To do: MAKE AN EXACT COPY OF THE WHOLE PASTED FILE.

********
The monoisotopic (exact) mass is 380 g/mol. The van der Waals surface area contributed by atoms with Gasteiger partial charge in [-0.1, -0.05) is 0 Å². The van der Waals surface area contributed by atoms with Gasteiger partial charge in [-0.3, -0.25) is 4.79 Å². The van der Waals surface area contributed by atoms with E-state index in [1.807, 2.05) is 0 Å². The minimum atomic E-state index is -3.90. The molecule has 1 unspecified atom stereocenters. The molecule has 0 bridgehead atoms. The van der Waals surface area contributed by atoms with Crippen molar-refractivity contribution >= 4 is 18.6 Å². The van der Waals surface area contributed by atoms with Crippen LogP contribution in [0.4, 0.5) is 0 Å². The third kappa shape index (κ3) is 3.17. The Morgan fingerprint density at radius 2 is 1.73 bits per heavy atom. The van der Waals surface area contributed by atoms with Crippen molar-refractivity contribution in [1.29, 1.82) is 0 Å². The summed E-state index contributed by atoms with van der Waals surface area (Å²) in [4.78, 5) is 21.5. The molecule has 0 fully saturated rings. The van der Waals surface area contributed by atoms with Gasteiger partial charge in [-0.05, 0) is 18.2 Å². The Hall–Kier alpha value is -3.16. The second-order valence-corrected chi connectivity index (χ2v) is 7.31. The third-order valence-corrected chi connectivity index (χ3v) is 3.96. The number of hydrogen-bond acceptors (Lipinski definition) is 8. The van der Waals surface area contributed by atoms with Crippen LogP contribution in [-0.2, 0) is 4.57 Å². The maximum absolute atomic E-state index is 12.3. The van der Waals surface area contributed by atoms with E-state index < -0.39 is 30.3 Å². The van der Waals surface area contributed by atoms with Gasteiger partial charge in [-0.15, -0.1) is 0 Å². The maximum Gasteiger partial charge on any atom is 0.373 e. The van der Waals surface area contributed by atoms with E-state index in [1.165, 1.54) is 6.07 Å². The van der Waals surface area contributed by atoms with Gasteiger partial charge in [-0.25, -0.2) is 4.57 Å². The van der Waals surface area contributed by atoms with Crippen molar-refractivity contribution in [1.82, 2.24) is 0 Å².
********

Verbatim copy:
The monoisotopic (exact) mass is 380 g/mol. The van der Waals surface area contributed by atoms with Gasteiger partial charge in [-0.1, -0.05) is 0 Å². The van der Waals surface area contributed by atoms with Gasteiger partial charge in [-0.3, -0.25) is 4.79 Å². The van der Waals surface area contributed by atoms with E-state index in [1.807, 2.05) is 0 Å². The minimum atomic E-state index is -3.90. The molecule has 1 unspecified atom stereocenters. The molecule has 0 bridgehead atoms. The van der Waals surface area contributed by atoms with Crippen molar-refractivity contribution >= 4 is 18.6 Å². The van der Waals surface area contributed by atoms with Crippen LogP contribution in [0.4, 0.5) is 0 Å². The third kappa shape index (κ3) is 3.17. The Morgan fingerprint density at radius 2 is 1.73 bits per heavy atom. The van der Waals surface area contributed by atoms with Crippen molar-refractivity contribution in [1.29, 1.82) is 0 Å². The summed E-state index contributed by atoms with van der Waals surface area (Å²) in [4.78, 5) is 21.5. The molecule has 0 fully saturated rings. The van der Waals surface area contributed by atoms with Gasteiger partial charge in [-0.05, 0) is 18.2 Å². The Hall–Kier alpha value is -3.16. The second-order valence-corrected chi connectivity index (χ2v) is 7.31. The third-order valence-corrected chi connectivity index (χ3v) is 3.96. The number of hydrogen-bond acceptors (Lipinski definition) is 8. The van der Waals surface area contributed by atoms with Crippen LogP contribution in [-0.2, 0) is 4.57 Å². The maximum absolute atomic E-state index is 12.3. The van der Waals surface area contributed by atoms with E-state index < -0.39 is 30.3 Å². The van der Waals surface area contributed by atoms with Gasteiger partial charge in [-0.15, -0.1) is 0 Å². The maximum Gasteiger partial charge on any atom is 0.373 e. The van der Waals surface area contributed by atoms with E-state index in [1.165, 1.54) is 6.07 Å². The van der Waals surface area contributed by atoms with Gasteiger partial charge in [-0.25, -0.2) is 4.57 Å². The van der Waals surface area contributed by atoms with Crippen molar-refractivity contribution in [1.82, 2.24) is 0 Å².